Paper 2- June 2009

1. In a 1817 review of Coleridge’s Biographia Literaria, Francis Jeffrey coined the term ‘Lake School of Poets’ grouping…
(A) Wordsworth, Coleridge and Crabbe
(B) Wordsworth, Coleridge and Byron
(C) Wordsworth, Coleridge and Hazlitt
(D) Wordsworth, Coleridge and Southey
Answer: D

2.’I am the enemy you killed, my friend/I knew you in this dark…’ The above lines are taken from…
(A) “The Soldier”
(B) “Dulce et Decorum Est”
(C) “To His Dead Body”
(D) “Strange Meeting”
Answer: D

3. Below are two sets of texts one of which has inspired the other. Match the text with its inspiration :
(i) Coral Island
(ii) The Odyssey
(iii) The Mahabharat
(iv) Jane Eyre
(v) The Great Indian Novel
(vi) Wide Sargasso Sea
(vii) Omeroos
(viii) Lord of the Flies

(A) (i) – (v), (ii) – (vii), (iii) – (viii), (iv) – (vi)
(B) (iv) – (vii), (iii) – (vi), (i) – (viii), (ii) – (v)
(C) (iii) – (v), (iv) – (vi), (i) – (vii), (ii) – (viii)
(D) (i) – (viii), (ii) – (vii), (iii) – (v), (iv) – (vi)
Answer: D

4. “His life was gentle and the elements
So mixed in him, that Nature might stand up
And say to all the world, ‘This was a man !’”
Who is the speaker, and about whom is this spoken ?

(A) Enobarbus on Antony
(B) Brutus on Caesar
(C) Cleopatra on Antony
(D) Marc Antony on Caesar
Answer: D

5. “When my love swears that she is made of truth/I do believe her, though I know she lies”. The author of these lines is…
(A) Philip Sidney
(B) Edmund Spenser
(C) Christopher Marlowe
(D) William Shakespeare
Answer: D

6. The poetry of Wordsworth and Coleridge was notably influenced by…
(A) The Napoleonic Wars
(B) The Glorious Revolution
(C) The French Revolution
(D) Poor Laws
Answer: C

7. “Great wits are sure to madness near allied And thin partitions do their bounds divide”. The above lines appear in…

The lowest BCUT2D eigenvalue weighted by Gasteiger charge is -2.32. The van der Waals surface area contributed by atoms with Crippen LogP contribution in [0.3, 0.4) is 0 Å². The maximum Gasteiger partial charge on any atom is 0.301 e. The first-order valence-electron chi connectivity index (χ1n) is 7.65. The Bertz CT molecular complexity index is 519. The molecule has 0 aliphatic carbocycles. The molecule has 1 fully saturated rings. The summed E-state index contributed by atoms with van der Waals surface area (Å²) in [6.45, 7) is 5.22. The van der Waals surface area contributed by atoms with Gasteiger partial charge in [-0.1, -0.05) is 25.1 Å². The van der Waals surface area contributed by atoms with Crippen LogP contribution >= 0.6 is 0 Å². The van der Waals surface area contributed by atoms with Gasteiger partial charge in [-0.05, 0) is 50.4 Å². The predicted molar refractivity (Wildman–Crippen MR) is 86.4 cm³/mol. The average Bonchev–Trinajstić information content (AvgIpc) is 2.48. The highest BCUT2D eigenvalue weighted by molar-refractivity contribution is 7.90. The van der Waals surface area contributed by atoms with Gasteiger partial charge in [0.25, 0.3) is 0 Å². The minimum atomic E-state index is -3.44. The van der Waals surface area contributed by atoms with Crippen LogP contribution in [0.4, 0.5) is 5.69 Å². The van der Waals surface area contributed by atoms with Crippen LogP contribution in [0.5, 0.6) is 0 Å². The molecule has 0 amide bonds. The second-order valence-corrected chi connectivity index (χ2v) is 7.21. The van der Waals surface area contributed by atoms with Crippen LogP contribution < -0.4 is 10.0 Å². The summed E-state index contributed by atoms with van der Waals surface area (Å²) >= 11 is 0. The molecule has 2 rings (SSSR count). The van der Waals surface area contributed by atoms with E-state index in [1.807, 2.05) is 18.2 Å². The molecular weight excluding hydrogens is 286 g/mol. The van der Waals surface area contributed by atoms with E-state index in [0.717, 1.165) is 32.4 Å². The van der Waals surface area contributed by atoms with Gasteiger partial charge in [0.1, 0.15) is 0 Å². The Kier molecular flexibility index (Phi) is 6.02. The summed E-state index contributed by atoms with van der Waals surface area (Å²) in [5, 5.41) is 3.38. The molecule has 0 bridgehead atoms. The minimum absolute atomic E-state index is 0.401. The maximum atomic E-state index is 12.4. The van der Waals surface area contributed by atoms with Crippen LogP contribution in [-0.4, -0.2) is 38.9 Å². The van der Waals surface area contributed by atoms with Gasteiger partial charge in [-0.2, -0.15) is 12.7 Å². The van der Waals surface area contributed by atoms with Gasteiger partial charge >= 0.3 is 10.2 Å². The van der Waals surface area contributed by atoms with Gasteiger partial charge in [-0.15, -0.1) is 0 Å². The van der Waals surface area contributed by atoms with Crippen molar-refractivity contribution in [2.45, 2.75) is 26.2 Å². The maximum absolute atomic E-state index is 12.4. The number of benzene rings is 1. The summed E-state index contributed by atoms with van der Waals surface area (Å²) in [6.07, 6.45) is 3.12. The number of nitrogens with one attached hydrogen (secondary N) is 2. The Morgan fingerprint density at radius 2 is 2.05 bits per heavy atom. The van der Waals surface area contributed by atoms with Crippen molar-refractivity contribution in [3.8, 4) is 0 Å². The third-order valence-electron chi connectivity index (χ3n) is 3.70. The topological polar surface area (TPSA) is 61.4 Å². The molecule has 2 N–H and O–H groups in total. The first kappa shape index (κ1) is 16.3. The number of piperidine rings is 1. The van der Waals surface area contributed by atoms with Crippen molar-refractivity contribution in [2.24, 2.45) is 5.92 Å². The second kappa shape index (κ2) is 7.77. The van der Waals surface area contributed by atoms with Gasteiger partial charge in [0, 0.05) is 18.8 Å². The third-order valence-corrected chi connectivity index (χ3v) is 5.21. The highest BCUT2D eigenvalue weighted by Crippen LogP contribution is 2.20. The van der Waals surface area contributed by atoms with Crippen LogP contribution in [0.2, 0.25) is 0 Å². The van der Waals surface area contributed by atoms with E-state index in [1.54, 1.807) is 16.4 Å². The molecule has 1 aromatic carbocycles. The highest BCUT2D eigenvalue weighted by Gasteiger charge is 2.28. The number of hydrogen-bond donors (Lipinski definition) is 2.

(A) Mac Flecknoe
(B) Absalom and Achitophel
(C) Essay on man
(D) Alexander’s Feast
Answer: B

8. Who among the following developed the term strategic essentialism ?
(A) Edward Said
(B) Gayatri Chakravorty Spivak
(C) Homi Bhabha
(D) Aijaz Ahmed
Answer: B

9. David Malouf’s An Imaginary Life is a retelling of the story of :
(A) Aristotle
(B) Juvenal
(C) Ovid
(D) Horace
Answer: C

10. Jabberwocky is a character in….
(A) The Importance of Being Earnest
(B) Fra Lippo Lippi
(C) Through the Looking Glass
(D) Goblin Market
Answer: C

11. Which of the following statements is the most accurate regarding Edward Said’s thesis in Orientalism
(i) The Europeans used the East dialectically to describe their self-image as irrational and primitive.
(ii) The Oriental people used the West dialectically to define their self-image as irrational and primitive.
(iii) The Europeans used the East oppositionally to define their self-image as rational and modern.
(iv) The Oriental people used the West oppositionally to define their self-image as rational and modern.

(A) (iii)
(B) (iv)
(C) (i) and (iv)
(D) (ii) and (iii)
Answer: A

12.Assertion (AST) : Literary and historical periodization often has nothing to do with the lifetime of writers. Thus we see two writers born in the same year belonging to two separate periods.
Reasoning/ (R) : Thomas Carlyle and John Keats were born in 1795. In standard literary histories, Example: Keats is a Romantic and Carlyle, a Victorian.

(A) (AST) and (R) are correct
(B) (AST) is correct; (R) is incorrect
(C) (AST) and (R) are incorrect
(D) (R) does not follow from (AST)
Answer: A

13. Everyman is…
(A) a medieval play based on an episode from the Bible
(B) a medieval morality play
(C) a Tudor interlude
(D) a miracle play
Answer: B

14. Which of the following sets would you call the poets of the Movement ?
(A) Elizabeth Jennings, Philip Larkin, John Wain
(B) W.H. Auden, Cecil Day Lewis, Stephen Spender
(C) T.S. Eliot, Richard Aldington, Ezra Pound
(D) Alan Brownjohn, C.H. Sisson, Anthony Thwaite
Answer: A

15.Doris Lessing’s interest in __________ is widely recognized :
(A) Hinduism
(B) Sufism
Answer: B

16. Periphrasis, which is a roundabout way of speech/writing, is also known as…
(A) synecdoche
(B) allusion
(C) understatement
(D) circumlocution
Answer: D

17. Arrange the following in chronological order…
(I) The death of Shakespeare
(ii) Accession of James I to the English throne
(iii) Caxton and the printing press
(iv) The Norman Conquest of England

(A) (iv) (iii) (ii) (i)
(B) (iii) (iv) (ii) (i)
(C) (iii) (iv) (I) (ii)
(D) (iv) (iii) (I) (ii)
Answer: A

18. The Muse of History is a classic postcolonial essay by :
(A) Ngugi wa Thiongo
(B) Chinua Achebe
(C) Wilson Harris
(D) Derek Walcott
Answer: D

19. “Do I contradict myself ? Very well then, I contradict myself, (I am large, I contain multitudes.)” The above lines are from…